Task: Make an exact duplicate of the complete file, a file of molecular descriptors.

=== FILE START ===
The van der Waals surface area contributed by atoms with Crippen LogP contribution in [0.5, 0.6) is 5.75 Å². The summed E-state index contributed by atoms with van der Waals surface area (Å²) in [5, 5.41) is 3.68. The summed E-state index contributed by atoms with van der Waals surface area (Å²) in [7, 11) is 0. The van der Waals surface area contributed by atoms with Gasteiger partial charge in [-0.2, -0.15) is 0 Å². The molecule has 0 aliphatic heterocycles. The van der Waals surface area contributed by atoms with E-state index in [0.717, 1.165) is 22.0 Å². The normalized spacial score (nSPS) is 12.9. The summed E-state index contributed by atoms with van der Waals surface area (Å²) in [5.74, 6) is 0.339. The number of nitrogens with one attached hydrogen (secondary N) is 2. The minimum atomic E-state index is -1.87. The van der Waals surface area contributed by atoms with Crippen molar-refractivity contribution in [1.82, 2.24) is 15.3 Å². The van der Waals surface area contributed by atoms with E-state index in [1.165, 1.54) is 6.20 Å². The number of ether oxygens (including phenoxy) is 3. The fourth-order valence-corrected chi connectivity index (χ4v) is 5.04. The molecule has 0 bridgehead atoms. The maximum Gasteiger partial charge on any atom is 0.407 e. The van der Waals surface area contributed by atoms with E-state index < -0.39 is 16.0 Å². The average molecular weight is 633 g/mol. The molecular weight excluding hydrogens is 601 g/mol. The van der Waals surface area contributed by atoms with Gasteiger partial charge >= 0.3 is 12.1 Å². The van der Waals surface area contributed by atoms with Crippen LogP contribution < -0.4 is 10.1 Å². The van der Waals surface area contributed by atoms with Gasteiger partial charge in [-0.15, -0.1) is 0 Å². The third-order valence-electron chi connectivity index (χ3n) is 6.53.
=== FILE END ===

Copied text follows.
The van der Waals surface area contributed by atoms with Crippen LogP contribution in [0.5, 0.6) is 5.75 Å². The summed E-state index contributed by atoms with van der Waals surface area (Å²) in [5, 5.41) is 3.68. The summed E-state index contributed by atoms with van der Waals surface area (Å²) in [7, 11) is 0. The van der Waals surface area contributed by atoms with Gasteiger partial charge in [-0.2, -0.15) is 0 Å². The molecule has 0 aliphatic heterocycles. The van der Waals surface area contributed by atoms with E-state index in [0.717, 1.165) is 22.0 Å². The normalized spacial score (nSPS) is 12.9. The summed E-state index contributed by atoms with van der Waals surface area (Å²) in [5.74, 6) is 0.339. The number of nitrogens with one attached hydrogen (secondary N) is 2. The minimum atomic E-state index is -1.87. The van der Waals surface area contributed by atoms with Crippen molar-refractivity contribution in [1.82, 2.24) is 15.3 Å². The van der Waals surface area contributed by atoms with E-state index in [1.165, 1.54) is 6.20 Å². The number of ether oxygens (including phenoxy) is 3. The fourth-order valence-corrected chi connectivity index (χ4v) is 5.04. The molecule has 0 bridgehead atoms. The maximum Gasteiger partial charge on any atom is 0.407 e. The van der Waals surface area contributed by atoms with E-state index < -0.39 is 16.0 Å². The average molecular weight is 633 g/mol. The molecular weight excluding hydrogens is 601 g/mol. The van der Waals surface area contributed by atoms with Gasteiger partial charge >= 0.3 is 12.1 Å². The van der Waals surface area contributed by atoms with Crippen LogP contribution < -0.4 is 10.1 Å². The van der Waals surface area contributed by atoms with Gasteiger partial charge in [-0.15, -0.1) is 0 Å². The third-order valence-electron chi connectivity index (χ3n) is 6.53.